an unanticipated consequence of
Jack M. Balkin
Jack Balkin: jackbalkin at yahoo.com
Bruce Ackerman bruce.ackerman at yale.edu
Ian Ayres ian.ayres at yale.edu
Mary Dudziak mary.l.dudziak at emory.edu
Joey Fishkin joey.fishkin at gmail.com
Heather Gerken heather.gerken at yale.edu
Mark Graber mgraber at law.umaryland.edu
Stephen Griffin sgriffin at tulane.edu
Bernard Harcourt harcourt at uchicago.edu
Scott Horton shorto at law.columbia.edu
Andrew Koppelman akoppelman at law.northwestern.edu
Marty Lederman marty.lederman at comcast.net
Sanford Levinson slevinson at law.utexas.edu
David Luban david.luban at gmail.com
Gerard Magliocca gmaglioc at iupui.edu
Jason Mazzone mazzonej at illinois.edu
Linda McClain lmcclain at bu.edu
John Mikhail mikhail at law.georgetown.edu
Frank Pasquale pasquale.frank at gmail.com
Nate Persily npersily at gmail.com
Michael Stokes Paulsen michaelstokespaulsen at gmail.com
Deborah Pearlstein dpearlst at princeton.edu
Rick Pildes rick.pildes at nyu.edu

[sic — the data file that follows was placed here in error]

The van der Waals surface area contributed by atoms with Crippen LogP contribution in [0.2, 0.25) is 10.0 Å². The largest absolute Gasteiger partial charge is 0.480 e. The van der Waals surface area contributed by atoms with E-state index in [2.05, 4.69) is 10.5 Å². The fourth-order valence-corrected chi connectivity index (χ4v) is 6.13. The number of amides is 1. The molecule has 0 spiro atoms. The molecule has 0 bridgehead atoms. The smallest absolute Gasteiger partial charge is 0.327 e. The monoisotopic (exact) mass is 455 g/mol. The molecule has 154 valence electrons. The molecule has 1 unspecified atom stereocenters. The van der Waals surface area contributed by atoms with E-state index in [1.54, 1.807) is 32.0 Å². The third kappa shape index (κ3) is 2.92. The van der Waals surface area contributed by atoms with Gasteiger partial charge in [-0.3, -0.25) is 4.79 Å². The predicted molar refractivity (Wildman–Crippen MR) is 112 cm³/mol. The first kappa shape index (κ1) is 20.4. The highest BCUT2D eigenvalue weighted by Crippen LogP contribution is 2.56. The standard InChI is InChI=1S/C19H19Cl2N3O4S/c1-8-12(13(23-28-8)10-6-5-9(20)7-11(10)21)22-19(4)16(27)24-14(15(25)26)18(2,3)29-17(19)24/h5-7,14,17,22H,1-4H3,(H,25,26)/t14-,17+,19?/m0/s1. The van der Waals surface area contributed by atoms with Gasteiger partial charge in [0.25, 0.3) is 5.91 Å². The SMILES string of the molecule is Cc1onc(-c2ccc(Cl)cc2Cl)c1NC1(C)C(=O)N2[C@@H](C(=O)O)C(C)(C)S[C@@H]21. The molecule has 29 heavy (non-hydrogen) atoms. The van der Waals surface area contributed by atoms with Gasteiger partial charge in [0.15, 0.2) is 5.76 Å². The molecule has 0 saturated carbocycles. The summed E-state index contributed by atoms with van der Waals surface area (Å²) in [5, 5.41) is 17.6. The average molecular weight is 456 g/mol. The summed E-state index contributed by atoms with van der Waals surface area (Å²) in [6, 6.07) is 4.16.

Alice Ristroph alice.ristroph at shu.edu
Brian Tamanaha btamanaha at wulaw.wustl.edu
Mark Tushnet mtushnet at law.harvard.edu
Adam Winkler winkler at ucla.edu
Common Cause in sponsoring a national petition drive under the name "Recapture the Flag." The aim is to encourage citizens to
demand a President and Congress that believe in the Constitution, the rule of law and justice for all! . . . . We've asked every congressional and presidential candidate to make five simple promises:
• End torture, respect human rights and restore America’s reputation in the world.
• Respect the rule of law and fiercely challenge anyone who seeks to undermine the Constitution and the Bill of Rights.
• Root out corruption, special interest abuses and partisan prejudice in the administration of justice.
• Hold to account – without exception – anyone who breaks the law or violates the public trust.
• Protect personal freedom by rejecting warrantless spying and other affronts to individual liberty.